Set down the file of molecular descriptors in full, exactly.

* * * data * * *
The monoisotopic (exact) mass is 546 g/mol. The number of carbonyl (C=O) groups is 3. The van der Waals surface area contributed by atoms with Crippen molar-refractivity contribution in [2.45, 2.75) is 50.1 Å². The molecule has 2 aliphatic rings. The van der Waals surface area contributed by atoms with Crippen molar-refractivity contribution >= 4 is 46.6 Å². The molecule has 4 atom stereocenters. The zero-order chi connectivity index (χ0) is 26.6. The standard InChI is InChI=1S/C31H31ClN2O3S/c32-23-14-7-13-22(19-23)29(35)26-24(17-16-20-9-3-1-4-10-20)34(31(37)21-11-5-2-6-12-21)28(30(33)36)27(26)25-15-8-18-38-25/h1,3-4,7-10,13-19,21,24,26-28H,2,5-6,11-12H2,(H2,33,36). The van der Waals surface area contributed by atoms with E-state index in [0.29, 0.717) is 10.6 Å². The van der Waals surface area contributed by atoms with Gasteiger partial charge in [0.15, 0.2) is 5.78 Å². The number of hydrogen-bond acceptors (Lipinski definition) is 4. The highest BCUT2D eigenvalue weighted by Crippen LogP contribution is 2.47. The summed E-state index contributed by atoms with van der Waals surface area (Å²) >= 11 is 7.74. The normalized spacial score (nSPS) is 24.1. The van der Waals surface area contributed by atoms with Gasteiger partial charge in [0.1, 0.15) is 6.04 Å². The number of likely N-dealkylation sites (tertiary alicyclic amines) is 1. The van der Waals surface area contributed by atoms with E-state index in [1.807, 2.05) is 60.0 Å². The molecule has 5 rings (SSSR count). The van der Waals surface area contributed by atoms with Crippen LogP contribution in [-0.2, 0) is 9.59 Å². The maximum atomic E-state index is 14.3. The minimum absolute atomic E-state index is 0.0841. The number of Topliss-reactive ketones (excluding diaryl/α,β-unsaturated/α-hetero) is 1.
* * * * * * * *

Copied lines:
The monoisotopic (exact) mass is 546 g/mol. The number of carbonyl (C=O) groups is 3. The van der Waals surface area contributed by atoms with Crippen molar-refractivity contribution in [2.45, 2.75) is 50.1 Å². The molecule has 2 aliphatic rings. The van der Waals surface area contributed by atoms with Crippen molar-refractivity contribution >= 4 is 46.6 Å². The molecule has 4 atom stereocenters. The zero-order chi connectivity index (χ0) is 26.6. The standard InChI is InChI=1S/C31H31ClN2O3S/c32-23-14-7-13-22(19-23)29(35)26-24(17-16-20-9-3-1-4-10-20)34(31(37)21-11-5-2-6-12-21)28(30(33)36)27(26)25-15-8-18-38-25/h1,3-4,7-10,13-19,21,24,26-28H,2,5-6,11-12H2,(H2,33,36). The van der Waals surface area contributed by atoms with E-state index in [0.29, 0.717) is 10.6 Å². The van der Waals surface area contributed by atoms with Gasteiger partial charge in [0.15, 0.2) is 5.78 Å². The number of hydrogen-bond acceptors (Lipinski definition) is 4. The highest BCUT2D eigenvalue weighted by Crippen LogP contribution is 2.47. The summed E-state index contributed by atoms with van der Waals surface area (Å²) >= 11 is 7.74. The normalized spacial score (nSPS) is 24.1. The van der Waals surface area contributed by atoms with Gasteiger partial charge in [0.1, 0.15) is 6.04 Å². The number of likely N-dealkylation sites (tertiary alicyclic amines) is 1. The van der Waals surface area contributed by atoms with E-state index in [1.807, 2.05) is 60.0 Å². The molecule has 5 rings (SSSR count). The van der Waals surface area contributed by atoms with Crippen LogP contribution in [-0.2, 0) is 9.59 Å². The maximum atomic E-state index is 14.3. The minimum absolute atomic E-state index is 0.0841. The number of Topliss-reactive ketones (excluding diaryl/α,β-unsaturated/α-hetero) is 1.